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Dave Cousins

& The Blue Angel Orchestra - Boy in the Sailor Suit

Review by Gary Hill

I know most people think of the Strawbs as a progressive rock band. Surely some of their music is prog. I’d have to say that for my money they are more of a folk band with prog sounds and connections (the group was one of Rick Wakeman’s pre-Yes stints). Dave Cousins solo album here has similar leanings. Mind you, I’m putting it into the progressive rock category because of his work in the Strawbs and because I’m going to buy into the convention that they are a progressive rock band. I’m just not fully sold.

I am quite sold on this CD, though. The disc provides a wide variety of music and everything is delivered with style and finesse. I like the disc a lot. It’s sure to please Strawbs fans, but would be a good choice for a wide range of listeners. It’s a great disc.

This review is available in book format (hardcover and paperback) in Music Street Journal: 2008  Volume 5 at

Track by Track Review
Never Take Sweets From A Stranger
I love the dramatic acoustic guitar pattern that leads this off. As other elements join to help weave this tale it takes on a new dimension. It drops back to a Dylanesque jam for the verse. There are still some prog elements here, but it’s pretty straightforward. We are rewarded at the end of this with a reprise of the introductory elements. From there it’s an alternating pattern of these two soundscapes. The instrumental break after the next verse is a bit more intense and involved.
Mellow Moon
This is a rather countrified, folky ballad type piece. There’s not much prog in this. It’s a good song, nonetheless. There’s an odd little instrumental section right before the outro that somehow reminds me of Hawaiian music.
The Smile You Left Behind
Here we get a pretty and rather melancholy acoustic guitar driven ballad. This one doesn’t wander far, but it’s quite tasty.
Calling Out My Name
A light and fun musical motif serves as the backdrop for a song that reminds me somewhat of something from Roy Orbisson. The more powered up chorus later reminds me a bit of David Bowie, but yet some of the guitar work brings in more of that Hawaiian element. There is a rather intriguing instrumental segment that reminds me a bit of some of the lighter music from modern Yes.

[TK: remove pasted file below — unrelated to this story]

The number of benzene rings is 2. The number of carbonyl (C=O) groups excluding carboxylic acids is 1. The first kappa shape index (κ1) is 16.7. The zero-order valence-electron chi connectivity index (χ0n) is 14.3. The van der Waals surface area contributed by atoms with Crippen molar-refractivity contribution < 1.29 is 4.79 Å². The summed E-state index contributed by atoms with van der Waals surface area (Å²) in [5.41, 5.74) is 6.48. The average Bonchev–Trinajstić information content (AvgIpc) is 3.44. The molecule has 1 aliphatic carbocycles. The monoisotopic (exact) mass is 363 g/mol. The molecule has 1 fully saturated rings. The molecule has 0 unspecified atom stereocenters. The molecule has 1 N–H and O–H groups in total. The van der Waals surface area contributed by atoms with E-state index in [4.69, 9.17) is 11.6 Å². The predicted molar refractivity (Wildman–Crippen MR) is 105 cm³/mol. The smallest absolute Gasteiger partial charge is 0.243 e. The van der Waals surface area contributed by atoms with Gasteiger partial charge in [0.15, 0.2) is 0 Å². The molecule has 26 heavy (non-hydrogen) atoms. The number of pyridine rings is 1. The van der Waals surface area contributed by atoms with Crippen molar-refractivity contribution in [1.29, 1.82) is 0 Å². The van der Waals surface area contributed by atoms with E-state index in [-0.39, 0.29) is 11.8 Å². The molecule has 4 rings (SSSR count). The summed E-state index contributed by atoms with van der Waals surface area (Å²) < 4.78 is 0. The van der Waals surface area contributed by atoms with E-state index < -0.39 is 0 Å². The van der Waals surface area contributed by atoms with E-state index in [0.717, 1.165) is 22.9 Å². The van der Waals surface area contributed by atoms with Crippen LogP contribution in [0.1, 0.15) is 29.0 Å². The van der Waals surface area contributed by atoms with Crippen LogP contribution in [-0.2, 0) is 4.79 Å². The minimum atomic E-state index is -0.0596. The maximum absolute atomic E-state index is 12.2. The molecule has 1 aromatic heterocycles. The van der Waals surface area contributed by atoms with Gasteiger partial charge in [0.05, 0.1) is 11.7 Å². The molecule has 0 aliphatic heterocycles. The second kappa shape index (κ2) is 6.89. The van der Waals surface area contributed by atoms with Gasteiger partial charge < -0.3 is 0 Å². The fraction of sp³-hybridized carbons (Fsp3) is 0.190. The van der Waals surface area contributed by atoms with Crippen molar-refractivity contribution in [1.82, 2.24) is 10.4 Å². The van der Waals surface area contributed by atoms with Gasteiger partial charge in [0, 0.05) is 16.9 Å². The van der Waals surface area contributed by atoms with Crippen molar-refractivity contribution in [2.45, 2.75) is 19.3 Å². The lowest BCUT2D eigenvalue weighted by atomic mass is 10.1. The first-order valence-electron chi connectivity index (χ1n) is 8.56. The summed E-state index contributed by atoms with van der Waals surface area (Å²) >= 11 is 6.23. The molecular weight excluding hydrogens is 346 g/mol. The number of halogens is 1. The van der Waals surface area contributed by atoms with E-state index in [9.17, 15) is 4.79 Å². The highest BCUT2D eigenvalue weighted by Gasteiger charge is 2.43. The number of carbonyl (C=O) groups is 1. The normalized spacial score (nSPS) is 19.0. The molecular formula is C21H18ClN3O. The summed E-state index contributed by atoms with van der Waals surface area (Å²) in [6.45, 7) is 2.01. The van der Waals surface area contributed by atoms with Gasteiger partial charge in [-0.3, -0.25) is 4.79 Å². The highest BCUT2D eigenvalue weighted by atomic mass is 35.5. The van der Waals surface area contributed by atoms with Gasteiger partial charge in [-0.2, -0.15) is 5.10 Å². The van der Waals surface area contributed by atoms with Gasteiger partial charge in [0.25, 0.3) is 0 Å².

Mother Luck
A full changeup, this is a stomping hard rocker. It reminds me quite a bit of something from early King Crimson (think “21st Century Schizoid Man”) but with a more rock and roll feel. I suppose comparisons to Jethro Tull would not be out of place either. This is actually one of my favorite tracks on the disc.
Wish You Were Here
And now for something completely different, this is a stripped down, down home countrified song at first. The verse feels more like some of the more unusual old fashioned music Queen used to be wont do perform. The track continues on by wandering between these to styles.
Skip To My Lou
A Celtic texture leads us off and shows off here and there in this track. With the classic song of the title making a big part of the chorus and the Celtic motifs pervading a lot of this track it reminds me a lot of something from Tempest. It’s a cool tune and nice change of pace. Some of the guitar fills call to mind Mark Knopfler. This turns quite powerful as it carries on.
Lonely Days, Lonely Nights
The opening to this brings back the metallic strains from “Mother Luck.” There are hints of the Celtic sounds of “Skip to My Lou” here, too, though. We shift out to a more mellow prog sound for the verse and then power back up to the intro sounds for the chorus. This is another highlight of the disc. There’s a cool jazzy jam mid track, too.
Bringing In The Harvest
This is folk-like and pretty. I wouldn’t really think of it as progressive rock, but rather closer to the folk music of the 1960’s. At times this calls to mind early Genesis just a bit, though.
Hellfire Blues
Cousins closes things with a rocker. This is one part 1950’s rock and roll and one part proggy sounds. We get a cool Charlie Daniels like violin solo on the cut and some smoking bluesy guitar. There’s also a honky tonk piano section. The jam that ends the tune is exceptional.
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